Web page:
Update by Guy Anderson (Nature Recovery Unit, RSPB).
The first week after spoonies arrive back on their breeding grounds in early June is a critical time to find territories. This is when they are most vocal – lots of displaying, and lots of singing – a Dunlin-like bubbling trill, given from the ground or during lengthy song-flights, when the sound carries even further. This is a golden opportunity to find out which birds have returned to the tundra around Meinypil’gyno. After a week or so, egg-laying is underway and once incubation starts, the birds will get much quieter and harder to find. So this is why, less than 24 hours after arriving in Meinypil’gyno, I found myself part of a 4-person survey team, off to camp at the far end of the study area. To get there required a zodiac ride across a river, dodging ice-floes, and then an hour’s drive along a shingle spit in the ‘Kerzhak’ – a monster truck version of a transit van. Its massive tyres were ideal for soft snow, sand or shingle, and it was both our transport and bear-proof accommodation for the trip. The shingle ridge separating tundra from the Bering Sea is littered with whale and walrus bones – washed up over decades or possibly centuries. The occasional pair of ringed plovers scurries around between the massive skulls and piles of ribs and vertebrae.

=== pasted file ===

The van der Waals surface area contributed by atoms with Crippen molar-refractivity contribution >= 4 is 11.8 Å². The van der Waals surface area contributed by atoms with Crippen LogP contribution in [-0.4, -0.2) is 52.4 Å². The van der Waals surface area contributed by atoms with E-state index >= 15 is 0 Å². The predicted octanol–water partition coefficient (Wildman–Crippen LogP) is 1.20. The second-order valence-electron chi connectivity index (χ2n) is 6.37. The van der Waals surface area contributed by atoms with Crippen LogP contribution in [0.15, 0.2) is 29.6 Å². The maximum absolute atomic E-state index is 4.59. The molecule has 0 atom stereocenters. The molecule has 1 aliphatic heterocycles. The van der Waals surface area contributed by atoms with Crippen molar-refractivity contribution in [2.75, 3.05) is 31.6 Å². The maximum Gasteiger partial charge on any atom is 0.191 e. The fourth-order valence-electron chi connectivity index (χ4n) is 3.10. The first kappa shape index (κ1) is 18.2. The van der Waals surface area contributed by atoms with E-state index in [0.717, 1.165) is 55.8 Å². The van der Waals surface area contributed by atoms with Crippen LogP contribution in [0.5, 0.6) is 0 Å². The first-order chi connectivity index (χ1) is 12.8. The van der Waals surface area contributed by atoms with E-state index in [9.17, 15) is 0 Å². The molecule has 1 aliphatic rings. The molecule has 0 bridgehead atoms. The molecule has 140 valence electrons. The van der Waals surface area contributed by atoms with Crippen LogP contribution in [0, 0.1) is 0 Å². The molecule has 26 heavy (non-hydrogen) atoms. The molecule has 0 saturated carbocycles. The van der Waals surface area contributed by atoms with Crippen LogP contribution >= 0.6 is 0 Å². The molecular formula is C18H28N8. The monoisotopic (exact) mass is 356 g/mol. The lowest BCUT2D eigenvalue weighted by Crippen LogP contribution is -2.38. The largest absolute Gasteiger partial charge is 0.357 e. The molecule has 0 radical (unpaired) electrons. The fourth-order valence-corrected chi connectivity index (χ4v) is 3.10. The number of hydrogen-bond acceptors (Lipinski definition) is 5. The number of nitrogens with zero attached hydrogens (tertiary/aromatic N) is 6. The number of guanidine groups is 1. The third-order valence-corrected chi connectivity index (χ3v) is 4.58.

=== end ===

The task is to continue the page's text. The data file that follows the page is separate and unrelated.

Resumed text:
We set up camp next to an abandoned oil drilling site – established in the 1980s, and abandoned in the 1990s after the Soviet Union collapsed. A makeshift grave nearby told of the grim life the original oil prospectors must have faced here. The immediate surroundings were a scene straight from Mad Max – abandoned rusting metalwork everywhere. But wildlife has a habit of capitalising on human additions to the landscape – a pair of ravens were nesting on one of the drilling towers, and greeted us each morning with reproachful ‘quonk’ calls. Snow buntings, white wagtails and – improbably – house martins – were nesting in the old buildings. Standing in bitter wind and a single digit temperatures I wondered how on earth the martins managed to survive, let alone breed, in these conditions. But terraced rows of nests within the ironwork attested to their hardiness.
We soon located a cluster of spoony territories in the surrounding area – territory mapping helped greatly by a few birds being flagged already. But we also needed to check further afield. Long days hiking across tundra just starting to bloom, and along lakeshores still smothered in ice, did not reveal any more however. This made me realise just how hard it is to get a complete picture of where spoonies are nesting – so easy to miss a few scattered pairs of these tiny birds here and there, across the vast tracts of tundra. Exhaustive ground searching of all possible areas in Chukotka would take an impossibly long time.
Wind-blasted and sunburnt after five days out, we returned to Meinypil’gyno, having found at least five spoony territories, and one nest. The picture of which birds are breeding where is starting to come together for this year. Next job – nest finding, and establishing the headstarting ‘class of 2019’.